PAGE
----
Angela has been short-listed in the Best Fantasy: Short Story category for her story â€˜Dresses, Threeâ€™, which was published in Shimmer magazine. She has had stories published in the US, UK, Canada and Australia but â€˜Dresses, Threeâ€™ had a rather unusual genesis.
â€œShimmer put together an art issue,â€ Angela says, â€œwhere they gathered five of their favourite artists and five of their favourite writers. They presented each writer with a piece of artwork and asked us to write a story about it. The piece I was given was by Chrissy Ellsworth and showed a woman looking over her shoulder, wearing a fabulous dress.
â€œThe story I wrote is based on the old tale â€˜Donkey Skinâ€™ and in my version the three dresses are made of peacock feathers, butterfly wings and words.â€
Over at Boing Boing Gadgets there’s an interview with Michael Chertoff on the TSA and “Security Theater.” Towards the end of the interview excerpt, there’s this section.
Joel Johnson: Sir, I was really trying to avoid using this term [security theater] at all. But are you actually saying that security theater is an important aspect of actual security?
Secretary Chertoff: No. I don’t think it’s theater because I think the person who says this is kind of unrealistic and is kind of trying to be provocative. I don’t think they’re doing things for no reason to make sense, but I think understanding that visible security has a role to play is important. It is a deterrent.
Joel Johnson: Well, sure. But theater also means…theater has a purpose, too, to express a meaning.
Secretary Chertoff: Yeah. I mean, the problem is, I think the term is not meant to be…it’s meant to be pejorative. It’s meant to suggest that it’s like a puppet show.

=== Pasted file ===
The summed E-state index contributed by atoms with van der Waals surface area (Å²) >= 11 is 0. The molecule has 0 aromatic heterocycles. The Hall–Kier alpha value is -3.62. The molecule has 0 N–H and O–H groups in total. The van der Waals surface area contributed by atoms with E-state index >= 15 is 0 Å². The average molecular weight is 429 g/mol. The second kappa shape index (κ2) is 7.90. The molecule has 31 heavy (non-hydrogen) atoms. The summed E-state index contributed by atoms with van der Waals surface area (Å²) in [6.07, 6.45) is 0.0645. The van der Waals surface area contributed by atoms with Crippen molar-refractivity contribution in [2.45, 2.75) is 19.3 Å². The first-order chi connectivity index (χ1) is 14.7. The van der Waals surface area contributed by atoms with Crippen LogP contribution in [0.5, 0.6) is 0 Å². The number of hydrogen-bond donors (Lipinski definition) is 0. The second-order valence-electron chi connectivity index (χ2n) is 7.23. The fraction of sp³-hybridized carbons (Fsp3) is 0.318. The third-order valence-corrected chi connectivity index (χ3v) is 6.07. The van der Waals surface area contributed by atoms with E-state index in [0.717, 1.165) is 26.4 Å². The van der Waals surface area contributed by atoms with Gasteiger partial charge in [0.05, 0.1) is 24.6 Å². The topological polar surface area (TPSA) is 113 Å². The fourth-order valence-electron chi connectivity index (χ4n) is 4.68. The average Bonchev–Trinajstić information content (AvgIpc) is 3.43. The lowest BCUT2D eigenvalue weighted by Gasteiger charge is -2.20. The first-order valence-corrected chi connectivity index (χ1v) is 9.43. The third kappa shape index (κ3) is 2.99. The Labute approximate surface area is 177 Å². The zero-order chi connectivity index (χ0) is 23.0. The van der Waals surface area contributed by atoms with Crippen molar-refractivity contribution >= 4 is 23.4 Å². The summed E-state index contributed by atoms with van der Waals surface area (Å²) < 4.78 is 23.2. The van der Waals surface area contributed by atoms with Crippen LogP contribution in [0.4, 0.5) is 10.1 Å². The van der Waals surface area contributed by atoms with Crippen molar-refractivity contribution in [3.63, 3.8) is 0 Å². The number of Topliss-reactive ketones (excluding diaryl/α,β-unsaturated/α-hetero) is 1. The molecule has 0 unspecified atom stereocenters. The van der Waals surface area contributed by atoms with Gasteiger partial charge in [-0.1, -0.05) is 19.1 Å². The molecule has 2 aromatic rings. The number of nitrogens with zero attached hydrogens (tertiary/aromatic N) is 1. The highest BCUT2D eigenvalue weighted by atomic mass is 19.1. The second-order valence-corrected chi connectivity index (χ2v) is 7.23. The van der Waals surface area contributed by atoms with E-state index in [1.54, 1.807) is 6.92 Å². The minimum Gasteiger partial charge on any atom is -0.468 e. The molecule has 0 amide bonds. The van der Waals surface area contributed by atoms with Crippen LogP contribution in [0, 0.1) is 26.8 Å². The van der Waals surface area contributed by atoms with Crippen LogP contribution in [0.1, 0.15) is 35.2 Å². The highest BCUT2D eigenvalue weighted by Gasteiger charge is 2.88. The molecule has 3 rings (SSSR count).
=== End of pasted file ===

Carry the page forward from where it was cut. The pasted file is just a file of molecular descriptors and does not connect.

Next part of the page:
I know it’s narrow and job specific thing to be annoyed about, but really? Do you have to pick on the puppet shows?
I’ve really been enjoying the series of interviews at the Nebula Awards site. Today’s is with Adam Rex, author and illustrator of Frankenstein Makes a Sandwich and The True Meaning of Smekday. During the interview, Charles Tan commented that he enjoyed the puppet video on Mr. Rex’s site. Naturally, I had to click through and now I will share this delight with you.
Subterranean Press has an online magazine which is one of my favorites, so I was thrilled when I sold them a story. It’s up now, if you’d like to read “Waiting for Rain”
Mundari Vineyard 2045, Nashik (India), Shiraz
Black cherry, plum, and currant flavors mingle with aromas of sweet tobacco and sage in this dependable offering from India.
The sun peeking through the grapevines felt hotter on Bharat Mundari’s neck than twenty-four degrees. Another perfect day. Bharat scowled and worked his way down the row of vines, thinning the grapes so the remaining Shiraz crop would become fuller and riper.
Not that there was a point in having healthy vines when he couldn’t pay his weather bill. Without rain, the grapevines would weaken under the stress, and stressed grapes made poor wine. No one bought flawed wine.
There’s also an interview with me by Alethea Kontis. She saw me start the story back in 2005 [1. Later on, I’ll be posting the original version flash fiction version of “Waiting for Rain,” as a point of comparison in how stories change.] — yes, sometimes it takes that long for a story to find the right home — and you can learn the answer to questions such as, “Whom do you admire most?
Subterranean will be bringing out a chapbook collection of my short stories in June of 2009 called “Scenting the Dark.” Given how gorgeous their other books are, I’m tremendously excited by this.
Charles Tan at Bibliophile Stalker did an interview with me that covers some new ground with questions such as, “What aspects of your storytelling cravings does puppetry satiate? How about fiction? Are there any areas where they overlap?”
Marshall Payne of The Fix interviewed me before the Campbell. We agreed to do a follow-up question post-Campbell. I have to say this was a great process. We chatted on the phone first and then he came up with a series of questions based on what we talked about. It was fun.
I’ve enjoyed his reviews and am pleased to report that he makes the whole interview process quite painless.
Ekaterina Sedia has a new book coming out at the end of July. All the advance buzz makes Alchemy of Stone sound as if it will be as exciting, but totally different from The Secret History of Moscow. To spread the word, Matt Staggs has started this interview meme. The rules are simple.